The Samsung SUR40 also earned strong praise by the likes of Forbes and Gizmodo when released at the Consumer Electronics Show earlier this year.

Palacanda said the new Surface device incorporates all the key features of the original – a massive multi-touch screen, the ability to recognize fingers, blobs, and objects – as well as PixelSense, a new technology that lets LCD panels “see” without the use of actual cameras. The technology has helped slim down the second version of the Surface device and enables a new form factor – one that can be turned on its side. With a screen that’s only four inches thin, customers will have the option to use the Samsung SUR40 horizontally as a table, hang it on a wall, or embed it into furniture, Palacanda said.

“We listened to our partners and customers’ requests for a lighter and thinner form factor that gives them flexibility because there’s no one-size-fits-all in the retail space,” he said.

Several existing Surface customers, including Dassault Aviation, Fujifilm Corp. and the Royal Bank of Canada (RBC), plan to use the Samsung SUR40 in locations around the globe early next year. RBC is already using the first version of Surface as a new medium to engage with its customers, Palacanda said.

He explained that RBC is redesigning their stores to offer customers a new retail experience, where Surface is playing an important part. For example, RBC launched a direct mail campaign to invite their customers into their stores through a sweepstakes. When customers visit, they drop their brochure onto the Surface machine to find out if they’ve won a prize. At the same time, RBC employees can use Surface to highlight the bank’s products and services.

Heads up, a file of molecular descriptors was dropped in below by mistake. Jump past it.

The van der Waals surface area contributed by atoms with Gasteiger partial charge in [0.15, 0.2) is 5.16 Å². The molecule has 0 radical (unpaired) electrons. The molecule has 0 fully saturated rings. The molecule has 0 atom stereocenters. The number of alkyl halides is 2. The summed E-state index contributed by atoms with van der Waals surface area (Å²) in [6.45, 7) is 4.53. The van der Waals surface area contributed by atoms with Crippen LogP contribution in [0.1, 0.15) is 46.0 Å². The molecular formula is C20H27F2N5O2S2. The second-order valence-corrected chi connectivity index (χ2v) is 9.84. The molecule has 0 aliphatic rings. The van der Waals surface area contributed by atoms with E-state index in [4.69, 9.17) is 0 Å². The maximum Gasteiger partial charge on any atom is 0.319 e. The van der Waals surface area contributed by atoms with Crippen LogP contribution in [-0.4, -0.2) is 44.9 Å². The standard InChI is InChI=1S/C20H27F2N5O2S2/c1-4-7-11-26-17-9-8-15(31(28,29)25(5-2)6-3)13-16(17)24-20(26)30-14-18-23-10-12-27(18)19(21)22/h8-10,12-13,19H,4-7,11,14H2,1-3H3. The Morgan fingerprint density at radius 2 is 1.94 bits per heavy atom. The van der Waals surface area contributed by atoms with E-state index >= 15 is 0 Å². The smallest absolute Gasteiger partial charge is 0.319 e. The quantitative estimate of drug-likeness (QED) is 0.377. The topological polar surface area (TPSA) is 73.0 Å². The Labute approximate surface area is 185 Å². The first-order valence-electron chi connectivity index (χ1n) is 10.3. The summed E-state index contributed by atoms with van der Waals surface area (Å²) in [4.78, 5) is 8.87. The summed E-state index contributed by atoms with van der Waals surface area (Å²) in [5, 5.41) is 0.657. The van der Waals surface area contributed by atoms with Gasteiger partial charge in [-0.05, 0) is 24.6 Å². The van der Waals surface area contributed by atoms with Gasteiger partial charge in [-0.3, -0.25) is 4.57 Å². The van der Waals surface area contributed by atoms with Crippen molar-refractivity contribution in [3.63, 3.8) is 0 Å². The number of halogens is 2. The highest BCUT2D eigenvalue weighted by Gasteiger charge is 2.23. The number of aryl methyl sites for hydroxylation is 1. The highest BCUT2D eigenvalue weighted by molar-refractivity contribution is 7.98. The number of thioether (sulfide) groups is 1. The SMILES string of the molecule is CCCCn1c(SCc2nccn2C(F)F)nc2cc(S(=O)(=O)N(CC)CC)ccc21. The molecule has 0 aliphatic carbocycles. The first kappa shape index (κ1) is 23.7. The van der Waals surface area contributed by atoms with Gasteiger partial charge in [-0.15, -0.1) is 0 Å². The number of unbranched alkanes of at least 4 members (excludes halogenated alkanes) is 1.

The results encouraged RBC, Palacanda said. A typical direct mail response rate is less than 1 percent; RBC is seeing a conversion of above 10 percent.

“We’ve always spoken about collaboration from a computing standpoint, but before Microsoft Surface we truly did not have a device where two or more people could actually engage together with the same piece of digital content,” Palacanda said. “I think this announcement is the first step in delivering a next generation device that improves even further on the original Surface experience, which enables two or more people to collaborate in a very meaningful way.”

The new device is also popular with developers, said Luis Cabrera-Cordón, senior program manager for Microsoft Surface. The Surface 2.0 software developer kit (SDK) was released at MIX11 in April, and already it’s been downloaded more than 7,000 times.

The SDK features an input simulator that enables developers to write Surface applications on any Windows 7 PC, an approach Cabrera-Cordón called “Write once, touch anywhere.”